What is Bronchitis
Bronchitis is when the lining of the bronchial tubes, which carry air to and from the lungs, become inflamed. Often accompanied by coughing, and thick mucus, bronchitis is more severe than the cold, but less severe than pneumonia.
Bronchitis can be acute or chronic.
The most common type of bronchitis, acute bronchitis is usually caused by viral infections; typically, the same viruses that cause the common cold or flu. Often called a chest cold, acute bronchitis usually less than 10 days, but can sometimes take a couple weeks to fully heal.
The more serious of the two, chronic bronchitis returns regularly, or doesn’t go away. The most common cause of chronic bronchitis is cigarette smoking.
Is bronchitis contagious
Since acute bronchitis is caused by a viral infection, it is contagious. It can infect people the same way as the cold or flu does, and is spread through mucus droplets that can be discharged when an infected person talks, sneezes, or coughs.
Chronic bronchitis is a long-term inflammation of the air tubes, and is usually not contagious to other people.
Symptoms for bronchitis can sometime be similar to other lung conditions or infections, and can depend on the type on bronchitis it is.
Common symptoms of acute bronchitis include:
- Phlegm (clear, yellow, white, or green in color)
- No fever (though a low fever can appear in some people)
- Feeling tired all the time (also called “bronchitis fatigue”)
- Muscle aches
- Chest discomfort
- Chest is tender or sore when you cough
- Whistling or wheezing sound when breathing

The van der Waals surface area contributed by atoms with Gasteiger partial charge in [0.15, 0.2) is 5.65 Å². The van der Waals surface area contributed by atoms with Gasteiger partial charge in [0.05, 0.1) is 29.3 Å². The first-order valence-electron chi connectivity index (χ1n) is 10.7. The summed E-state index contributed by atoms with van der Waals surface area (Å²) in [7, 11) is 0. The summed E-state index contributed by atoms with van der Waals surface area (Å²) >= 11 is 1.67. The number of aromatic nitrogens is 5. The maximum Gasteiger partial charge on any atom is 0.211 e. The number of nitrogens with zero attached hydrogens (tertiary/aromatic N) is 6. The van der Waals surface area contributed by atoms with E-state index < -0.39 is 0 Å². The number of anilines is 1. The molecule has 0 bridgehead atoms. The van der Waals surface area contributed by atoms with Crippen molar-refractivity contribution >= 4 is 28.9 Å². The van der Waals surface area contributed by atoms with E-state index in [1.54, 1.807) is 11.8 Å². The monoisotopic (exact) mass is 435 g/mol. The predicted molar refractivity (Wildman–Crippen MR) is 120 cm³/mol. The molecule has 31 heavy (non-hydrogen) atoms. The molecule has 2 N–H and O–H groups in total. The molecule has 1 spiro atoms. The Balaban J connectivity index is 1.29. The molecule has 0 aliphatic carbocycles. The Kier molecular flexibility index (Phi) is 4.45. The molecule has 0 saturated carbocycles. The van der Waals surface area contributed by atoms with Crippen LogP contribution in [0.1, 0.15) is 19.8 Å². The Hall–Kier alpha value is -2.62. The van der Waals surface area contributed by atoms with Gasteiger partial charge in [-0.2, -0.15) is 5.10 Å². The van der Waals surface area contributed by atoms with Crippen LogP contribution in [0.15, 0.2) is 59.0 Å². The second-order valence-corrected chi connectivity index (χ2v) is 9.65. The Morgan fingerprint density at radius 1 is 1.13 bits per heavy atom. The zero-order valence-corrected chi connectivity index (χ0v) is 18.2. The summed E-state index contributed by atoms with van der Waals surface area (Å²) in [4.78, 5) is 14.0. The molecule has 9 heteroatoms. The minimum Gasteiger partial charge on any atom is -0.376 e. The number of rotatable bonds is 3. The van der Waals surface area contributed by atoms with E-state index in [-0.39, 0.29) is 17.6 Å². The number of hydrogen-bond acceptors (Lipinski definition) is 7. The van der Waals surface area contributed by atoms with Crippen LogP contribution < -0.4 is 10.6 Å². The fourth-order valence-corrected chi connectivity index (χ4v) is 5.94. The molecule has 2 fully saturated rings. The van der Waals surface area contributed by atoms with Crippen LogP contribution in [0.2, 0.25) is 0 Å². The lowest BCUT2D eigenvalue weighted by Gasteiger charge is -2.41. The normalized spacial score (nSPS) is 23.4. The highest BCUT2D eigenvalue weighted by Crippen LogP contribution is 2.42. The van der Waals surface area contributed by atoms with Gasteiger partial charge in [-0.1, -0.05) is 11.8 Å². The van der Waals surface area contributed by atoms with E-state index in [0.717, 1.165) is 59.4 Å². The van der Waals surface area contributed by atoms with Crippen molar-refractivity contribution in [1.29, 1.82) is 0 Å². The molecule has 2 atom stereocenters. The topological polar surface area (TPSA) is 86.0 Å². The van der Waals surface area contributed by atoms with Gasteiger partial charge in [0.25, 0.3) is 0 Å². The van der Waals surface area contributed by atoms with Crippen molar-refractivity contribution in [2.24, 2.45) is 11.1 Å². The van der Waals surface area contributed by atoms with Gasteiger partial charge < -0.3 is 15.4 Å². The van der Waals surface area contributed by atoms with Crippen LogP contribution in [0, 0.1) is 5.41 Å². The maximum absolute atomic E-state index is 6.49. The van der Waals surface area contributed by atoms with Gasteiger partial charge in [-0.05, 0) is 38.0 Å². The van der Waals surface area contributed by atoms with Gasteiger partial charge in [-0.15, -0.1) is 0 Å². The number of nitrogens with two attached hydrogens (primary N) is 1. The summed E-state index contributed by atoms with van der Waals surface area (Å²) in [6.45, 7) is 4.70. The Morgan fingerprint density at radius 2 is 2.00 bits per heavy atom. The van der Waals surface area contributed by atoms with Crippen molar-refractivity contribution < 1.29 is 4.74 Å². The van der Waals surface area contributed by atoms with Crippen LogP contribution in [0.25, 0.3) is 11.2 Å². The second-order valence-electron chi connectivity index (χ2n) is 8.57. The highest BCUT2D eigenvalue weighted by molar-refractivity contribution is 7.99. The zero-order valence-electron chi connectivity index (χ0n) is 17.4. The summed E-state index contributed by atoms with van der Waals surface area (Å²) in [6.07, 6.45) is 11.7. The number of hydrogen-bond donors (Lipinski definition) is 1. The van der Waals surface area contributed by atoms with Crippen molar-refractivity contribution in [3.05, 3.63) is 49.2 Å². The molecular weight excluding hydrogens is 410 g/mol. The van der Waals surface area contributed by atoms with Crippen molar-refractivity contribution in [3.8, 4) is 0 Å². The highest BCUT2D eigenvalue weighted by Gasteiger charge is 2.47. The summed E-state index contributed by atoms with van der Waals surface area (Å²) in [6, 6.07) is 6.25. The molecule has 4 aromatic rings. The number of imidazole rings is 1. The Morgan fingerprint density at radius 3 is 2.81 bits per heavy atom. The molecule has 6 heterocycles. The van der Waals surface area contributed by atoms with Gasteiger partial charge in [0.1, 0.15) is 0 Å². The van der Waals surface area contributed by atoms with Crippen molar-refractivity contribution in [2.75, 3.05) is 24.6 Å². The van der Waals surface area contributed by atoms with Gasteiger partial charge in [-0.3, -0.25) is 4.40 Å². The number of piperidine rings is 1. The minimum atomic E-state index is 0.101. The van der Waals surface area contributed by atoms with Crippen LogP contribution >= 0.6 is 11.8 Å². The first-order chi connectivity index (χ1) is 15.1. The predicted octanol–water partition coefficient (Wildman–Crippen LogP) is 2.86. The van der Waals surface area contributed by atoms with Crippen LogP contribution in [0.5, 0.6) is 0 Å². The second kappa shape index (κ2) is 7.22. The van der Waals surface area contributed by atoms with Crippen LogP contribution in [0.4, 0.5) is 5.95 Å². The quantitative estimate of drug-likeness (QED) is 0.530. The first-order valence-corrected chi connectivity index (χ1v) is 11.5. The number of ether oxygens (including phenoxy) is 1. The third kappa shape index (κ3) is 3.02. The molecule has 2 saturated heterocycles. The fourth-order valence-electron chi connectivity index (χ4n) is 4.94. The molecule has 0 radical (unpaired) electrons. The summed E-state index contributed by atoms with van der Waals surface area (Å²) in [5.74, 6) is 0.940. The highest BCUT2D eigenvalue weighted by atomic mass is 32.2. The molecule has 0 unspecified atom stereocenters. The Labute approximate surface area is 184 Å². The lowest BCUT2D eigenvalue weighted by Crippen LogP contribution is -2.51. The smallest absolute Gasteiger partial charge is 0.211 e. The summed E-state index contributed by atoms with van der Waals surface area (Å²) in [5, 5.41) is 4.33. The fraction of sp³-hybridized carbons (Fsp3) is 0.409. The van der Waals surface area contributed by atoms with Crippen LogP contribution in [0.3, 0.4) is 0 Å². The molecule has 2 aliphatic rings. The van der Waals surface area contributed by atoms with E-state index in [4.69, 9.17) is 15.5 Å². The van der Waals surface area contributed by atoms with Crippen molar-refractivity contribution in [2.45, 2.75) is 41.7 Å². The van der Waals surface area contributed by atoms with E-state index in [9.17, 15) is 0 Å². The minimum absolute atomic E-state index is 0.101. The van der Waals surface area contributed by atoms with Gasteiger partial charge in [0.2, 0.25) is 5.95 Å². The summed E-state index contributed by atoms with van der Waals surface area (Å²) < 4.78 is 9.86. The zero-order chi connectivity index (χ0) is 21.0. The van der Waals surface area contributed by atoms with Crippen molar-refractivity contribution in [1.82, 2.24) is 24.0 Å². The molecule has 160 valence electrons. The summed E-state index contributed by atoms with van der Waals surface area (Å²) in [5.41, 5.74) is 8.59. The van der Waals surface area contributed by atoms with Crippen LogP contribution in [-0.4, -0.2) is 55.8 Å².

- Mild shortness of breath
If symptoms last for 3 months or longer, you may have chronic bronchitis.
Common symptoms of chronic bronchitis:
- Chest discomfort
- Stubborn cough that won’t go away, often accompanied by mucus
- Feeling tired
- Shortness of breath
- Symptoms that return for at least 3 months a year, for 2 years in a row (or longer)
The cause depends on the type on bronchitis it is.
Acute bronchitis – the main cause in viral infection, much like the common cold or flu.
Chronic bronchitis – this recurring and persistent inflammation of the airways is usually caused by smoking.
Only a doctor can diagnose bronchitis. Usually, bronchitis will go away on its own in about 10-14 days. If symptoms persist, or you something to help relieve symptoms, speak to a doctor.
Diagnosis will usually involve listening to your breathing, coughing, and asking you questions about the symptoms. More severe cases may involve various scans or x-rays.
In cases of acute bronchitis, antibiotics (which treat bacterial infections) will not work on this viral infection. For symptom relief, the doctor may prescribe anti-inflammatory drugs to ease symptoms, until the virus leaves the system.
Treating chronic bronchitis is trickier. Since, there’s no cure, treatment for chronic bronchitis become about managing and reducing the symptoms of the condition. It may involve lifestyle changes such as quitting smoking, or incorporating different medicines or medical devices into your life, such as inhaled medications or portable oxygen containers.
When to See a Medical Doctor
Only a doctor can properly diagnose and treat bronchitis. If you have symptoms of acute bronchitis, a doctor can prescribe medications to relieve symptoms until the virus leaves the body.
If symptoms persist for long periods of time (3 months or more), occur routinely or frequently (a couple times a year for 2 years or more), speak to a doctor as it may be a sign of chronic bronchitis, or another condition. In this case, the sooner you speak to a doctor, the better.